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A recent ad featuring a Black J. Crew model with what many perceived as unkempt hair has generated a response from both the model and J. Crew.

 

J. Crew also responded, apologizing for the ad.

ORIGINAL STORY:

J.Crew caught the wrath from Black Twitter after a series of pictures it used for its website, featuring a Black model’s hair disaster.

Is this what J.Crew thinks it means to be natural?

The clothing brand recently used pictures of a model wearing one of its sweater dresses that has Black Twitter talking. While the goal of any ad is to sell the product, it’s the model’s hair that is catching everyone’s attention.

From the looks of the picture below, J.Crew’s styling didn’t even attempt to do the Black model’s hair before photographing her. The result was a high and tiny bun with unlaid edges. The look was not received well.

 

Twitter had some thoughts and concerns on the matter–some users even offered solutions! But the general consensus is that J.Crew got these pictures wrong.

 

 

 

 

 

 

This model isn’t even the only victim! The lack of style seems to be part of J.Crew’s current aesthetic for their models.

As of press time, the item is nowhere to be found on J.Crew’s website. There’s no sign of it in a search on the website itself, but Google came through with a direct link. According to the website, the dress is no longer in stock because it has sold out. That said, it definitely looks like J.Crew yanked this piece from their website because they caught so much heat.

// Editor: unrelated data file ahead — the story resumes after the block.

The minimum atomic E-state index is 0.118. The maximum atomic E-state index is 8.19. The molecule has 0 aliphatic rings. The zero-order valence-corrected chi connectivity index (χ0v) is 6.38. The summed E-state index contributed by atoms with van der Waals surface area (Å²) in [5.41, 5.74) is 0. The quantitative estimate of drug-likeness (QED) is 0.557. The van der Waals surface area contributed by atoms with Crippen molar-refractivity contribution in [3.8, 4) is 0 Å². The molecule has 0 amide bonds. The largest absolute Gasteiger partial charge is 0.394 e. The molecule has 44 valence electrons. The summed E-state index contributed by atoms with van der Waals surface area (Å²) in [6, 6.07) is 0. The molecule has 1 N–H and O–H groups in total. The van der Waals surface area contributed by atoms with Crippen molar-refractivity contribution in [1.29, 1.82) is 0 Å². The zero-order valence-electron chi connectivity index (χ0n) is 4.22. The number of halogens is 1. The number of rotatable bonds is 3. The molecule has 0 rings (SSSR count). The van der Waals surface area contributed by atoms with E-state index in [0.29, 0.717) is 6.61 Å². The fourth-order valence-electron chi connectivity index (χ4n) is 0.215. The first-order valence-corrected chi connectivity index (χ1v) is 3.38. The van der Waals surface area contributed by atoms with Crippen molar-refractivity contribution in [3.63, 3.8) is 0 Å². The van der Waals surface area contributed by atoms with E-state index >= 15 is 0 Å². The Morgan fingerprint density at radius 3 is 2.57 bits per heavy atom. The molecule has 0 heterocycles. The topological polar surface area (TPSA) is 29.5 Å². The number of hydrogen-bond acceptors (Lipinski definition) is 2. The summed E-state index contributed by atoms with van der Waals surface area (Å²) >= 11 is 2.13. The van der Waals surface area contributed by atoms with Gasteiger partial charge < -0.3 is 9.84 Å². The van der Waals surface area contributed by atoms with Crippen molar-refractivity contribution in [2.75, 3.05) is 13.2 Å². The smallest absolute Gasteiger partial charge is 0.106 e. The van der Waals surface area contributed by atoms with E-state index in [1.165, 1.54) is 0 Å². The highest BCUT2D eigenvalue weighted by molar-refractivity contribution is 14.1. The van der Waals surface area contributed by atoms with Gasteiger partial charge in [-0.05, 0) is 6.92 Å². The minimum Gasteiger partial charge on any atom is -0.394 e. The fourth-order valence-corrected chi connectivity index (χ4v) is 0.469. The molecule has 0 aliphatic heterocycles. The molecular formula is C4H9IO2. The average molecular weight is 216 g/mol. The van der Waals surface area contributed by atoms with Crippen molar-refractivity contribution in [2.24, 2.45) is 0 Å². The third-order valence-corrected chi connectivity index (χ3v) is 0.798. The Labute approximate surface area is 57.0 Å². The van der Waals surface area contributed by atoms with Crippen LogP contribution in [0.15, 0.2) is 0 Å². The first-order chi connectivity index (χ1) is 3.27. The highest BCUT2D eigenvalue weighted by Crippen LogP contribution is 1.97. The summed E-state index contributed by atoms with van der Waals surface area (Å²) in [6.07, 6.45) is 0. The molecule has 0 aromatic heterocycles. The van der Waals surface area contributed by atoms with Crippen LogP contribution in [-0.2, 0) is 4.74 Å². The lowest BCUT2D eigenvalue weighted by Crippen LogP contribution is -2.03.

This leaves us with the question: Did the dress actually sell out, or did J.Crew pull the item from its website until it can get a different picture up?

 

7 thoughts on “J.Crew Apologizes For Ad With Uncombed Black Model’s Hair

  1. I have seen worse, and in this day and time we wear our hair all kinds of crazy ways, I am no exception. But, But, I do know you would not have taken my picture with my hair looking crazy and I know it. oh hell naw…..there is natural and then there is unkept, this was unkept. #needadoover #checkyahself #naturalvsunkept….

  2. Listen y’all, please read the comments made by the model. The ad was for casual clothing, but she explains it better. She’s not upset about it.
    Frankly, neither am I. I was at a mall this weekend and I saw all these people with hairstyles I couldn’t believe they left the house with. I couldn’t imagine looking in the mirror and seeing that and saying to myself, “yep good enough”. Nope not me. But this seems to be the “accepting” not to be confused with “excepting” practice, especially among the “millennials”. So if they aren’t mad, I’m not mad. Everything is not worth a fight.

  3. This is really bad. Do they really want black people looking like this advertising their clothes? I don’t get it. I do have another observation. Did the model know she was looking like this when they photographed her? I would think black models bring some of their own products on set because they know they aren’t going to be styled right or treated fairly. I definitely would have checked how I looked and tried to get my hair together before going in front of the cameras. I’m not blaming her, but I wonder if she had time to check how she looked beforehand.

  4. This should not be any surprise from J. Crew.

    J Crew knew exactly what it was doing by allowing their only model of color to look
    like trash.

    No doubt, it’s what they think of ALL PEOPLE OF COLOR!!!!!!!

    F–k J CREW!!!!!!!!!!!!!!!!!!!!!!!!!!!!!!!!!!!!!!!!!!!!!!!!!!!!!!!!!!!!!!!!!!!!!!!!!!!!

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